President Bush has signed legislation to keep the US government open for another week as lawmakers continue work on a final budget deal. VOA White House Correspondent Scott Stearns has the story.
President Bush says he is encouraged by signs that lawmakers are making progress on resolving differences over funding federal programs and the war in Iraq.
"In recent days, lawmakers have made some important progress in working out such differences," said President Bush. "I am pleased to hear that they are close to reaching an agreement on a budget."
"There are a lot of details left to be worked out, and I hope they will pass a bill that is fiscally responsible and does not raise taxes. I also understand that Congress may provide a down payment on the war funding I requested without artificial timetables for withdrawal," he said.
If lawmakers are unable to reach an overall budget deal, President Bush says they should not carry the unfinished business of 2007 into next year. Instead, he says they should pass a one-year continuing resolution funding government operations at current levels without wasteful spending or higher taxes.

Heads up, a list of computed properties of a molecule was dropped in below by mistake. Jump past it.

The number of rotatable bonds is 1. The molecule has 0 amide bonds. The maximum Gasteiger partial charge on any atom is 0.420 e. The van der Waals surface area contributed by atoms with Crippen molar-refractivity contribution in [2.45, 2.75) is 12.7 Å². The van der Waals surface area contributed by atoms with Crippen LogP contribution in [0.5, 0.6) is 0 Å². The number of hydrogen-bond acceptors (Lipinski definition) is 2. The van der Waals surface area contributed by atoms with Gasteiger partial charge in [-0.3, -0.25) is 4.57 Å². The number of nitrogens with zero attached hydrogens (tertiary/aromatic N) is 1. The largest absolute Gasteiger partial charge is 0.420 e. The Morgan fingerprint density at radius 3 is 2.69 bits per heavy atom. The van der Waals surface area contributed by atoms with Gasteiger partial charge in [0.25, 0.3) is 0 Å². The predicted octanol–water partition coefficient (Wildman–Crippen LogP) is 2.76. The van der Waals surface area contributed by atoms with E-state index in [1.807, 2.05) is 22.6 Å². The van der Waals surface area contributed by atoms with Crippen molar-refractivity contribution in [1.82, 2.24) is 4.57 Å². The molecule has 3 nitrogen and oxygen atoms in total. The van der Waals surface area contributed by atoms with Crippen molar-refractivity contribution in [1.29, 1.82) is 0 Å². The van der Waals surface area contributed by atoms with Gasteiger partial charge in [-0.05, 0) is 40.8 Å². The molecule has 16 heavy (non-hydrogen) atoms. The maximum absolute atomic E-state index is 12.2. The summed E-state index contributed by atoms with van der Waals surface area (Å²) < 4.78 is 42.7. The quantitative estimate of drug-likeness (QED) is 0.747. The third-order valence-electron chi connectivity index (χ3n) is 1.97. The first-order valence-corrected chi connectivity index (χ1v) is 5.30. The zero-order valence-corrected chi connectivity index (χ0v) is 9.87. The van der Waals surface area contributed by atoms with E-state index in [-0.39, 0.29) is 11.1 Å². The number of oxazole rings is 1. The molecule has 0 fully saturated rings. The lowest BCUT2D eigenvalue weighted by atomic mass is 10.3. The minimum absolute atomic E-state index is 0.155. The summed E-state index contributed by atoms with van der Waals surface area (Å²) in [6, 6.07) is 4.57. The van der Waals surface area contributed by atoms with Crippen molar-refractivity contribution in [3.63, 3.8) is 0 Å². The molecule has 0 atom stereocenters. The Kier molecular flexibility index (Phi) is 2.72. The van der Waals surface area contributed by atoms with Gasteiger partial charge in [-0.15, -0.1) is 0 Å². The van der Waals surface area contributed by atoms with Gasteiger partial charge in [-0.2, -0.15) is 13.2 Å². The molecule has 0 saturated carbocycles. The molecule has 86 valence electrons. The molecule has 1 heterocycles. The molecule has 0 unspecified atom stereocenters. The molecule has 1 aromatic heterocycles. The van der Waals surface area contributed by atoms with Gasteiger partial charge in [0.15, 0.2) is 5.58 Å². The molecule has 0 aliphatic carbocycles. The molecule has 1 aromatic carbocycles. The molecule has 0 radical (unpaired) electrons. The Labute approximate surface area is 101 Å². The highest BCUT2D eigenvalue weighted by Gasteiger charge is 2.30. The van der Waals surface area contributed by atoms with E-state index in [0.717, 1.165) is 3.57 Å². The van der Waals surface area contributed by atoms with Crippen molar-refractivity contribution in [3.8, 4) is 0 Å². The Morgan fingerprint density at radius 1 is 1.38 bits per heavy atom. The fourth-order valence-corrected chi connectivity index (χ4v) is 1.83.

After his last Cabinet meeting of the year, Mr. Bush told reporters in the Rose Garden that he congratulates the Senate for passing an energy bill that he will sign into law.
The president also wants an extension of the Foreign Intelligence Surveillance Act which allows for eavesdropping on suspected terrorists and on Americans speaking on overseas calls.
"Congress must pass legislation to ensure our intelligence professionals can continue to effectively monitor terrorist communications," said President Bush.
The House has approved legislation that would prohibit U.S. intelligence officials from using a number of controversial interrogation techniques, including simulated drowning.
The president is threatening to veto that measure, which would require all government employees or private contractors to adhere to interrogation limits in the U.S. Army Field Manual.